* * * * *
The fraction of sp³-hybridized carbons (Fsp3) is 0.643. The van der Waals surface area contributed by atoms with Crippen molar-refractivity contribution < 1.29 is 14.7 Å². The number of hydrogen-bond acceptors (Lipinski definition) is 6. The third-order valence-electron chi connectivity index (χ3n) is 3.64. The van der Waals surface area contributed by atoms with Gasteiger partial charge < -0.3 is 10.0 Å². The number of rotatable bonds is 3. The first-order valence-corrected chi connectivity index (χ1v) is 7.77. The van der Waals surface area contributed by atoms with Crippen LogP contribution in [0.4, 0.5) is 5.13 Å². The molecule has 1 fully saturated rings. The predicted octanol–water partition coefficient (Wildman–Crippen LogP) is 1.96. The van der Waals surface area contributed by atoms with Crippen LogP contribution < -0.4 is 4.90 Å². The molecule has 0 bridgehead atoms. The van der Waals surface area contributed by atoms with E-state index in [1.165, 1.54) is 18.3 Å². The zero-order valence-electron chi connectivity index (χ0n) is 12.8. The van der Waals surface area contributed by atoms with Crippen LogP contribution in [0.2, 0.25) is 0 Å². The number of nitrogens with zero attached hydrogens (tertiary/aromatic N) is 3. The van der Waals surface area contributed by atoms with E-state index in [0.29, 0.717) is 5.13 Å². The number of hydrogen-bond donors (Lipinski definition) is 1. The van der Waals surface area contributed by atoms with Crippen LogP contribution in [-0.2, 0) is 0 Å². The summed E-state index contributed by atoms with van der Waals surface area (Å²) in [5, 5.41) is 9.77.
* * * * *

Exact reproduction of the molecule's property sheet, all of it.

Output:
The fraction of sp³-hybridized carbons (Fsp3) is 0.643. The van der Waals surface area contributed by atoms with Crippen molar-refractivity contribution < 1.29 is 14.7 Å². The number of hydrogen-bond acceptors (Lipinski definition) is 6. The third-order valence-electron chi connectivity index (χ3n) is 3.64. The van der Waals surface area contributed by atoms with Gasteiger partial charge < -0.3 is 10.0 Å². The number of rotatable bonds is 3. The first-order valence-corrected chi connectivity index (χ1v) is 7.77. The van der Waals surface area contributed by atoms with Crippen LogP contribution in [0.4, 0.5) is 5.13 Å². The molecule has 1 fully saturated rings. The predicted octanol–water partition coefficient (Wildman–Crippen LogP) is 1.96. The van der Waals surface area contributed by atoms with Crippen LogP contribution < -0.4 is 4.90 Å². The molecule has 0 bridgehead atoms. The van der Waals surface area contributed by atoms with E-state index in [1.165, 1.54) is 18.3 Å². The zero-order valence-electron chi connectivity index (χ0n) is 12.8. The van der Waals surface area contributed by atoms with Crippen LogP contribution in [0.2, 0.25) is 0 Å². The number of nitrogens with zero attached hydrogens (tertiary/aromatic N) is 3. The van der Waals surface area contributed by atoms with E-state index in [0.29, 0.717) is 5.13 Å². The number of hydrogen-bond donors (Lipinski definition) is 1. The van der Waals surface area contributed by atoms with Crippen LogP contribution in [-0.2, 0) is 0 Å². The summed E-state index contributed by atoms with van der Waals surface area (Å²) in [5, 5.41) is 9.77.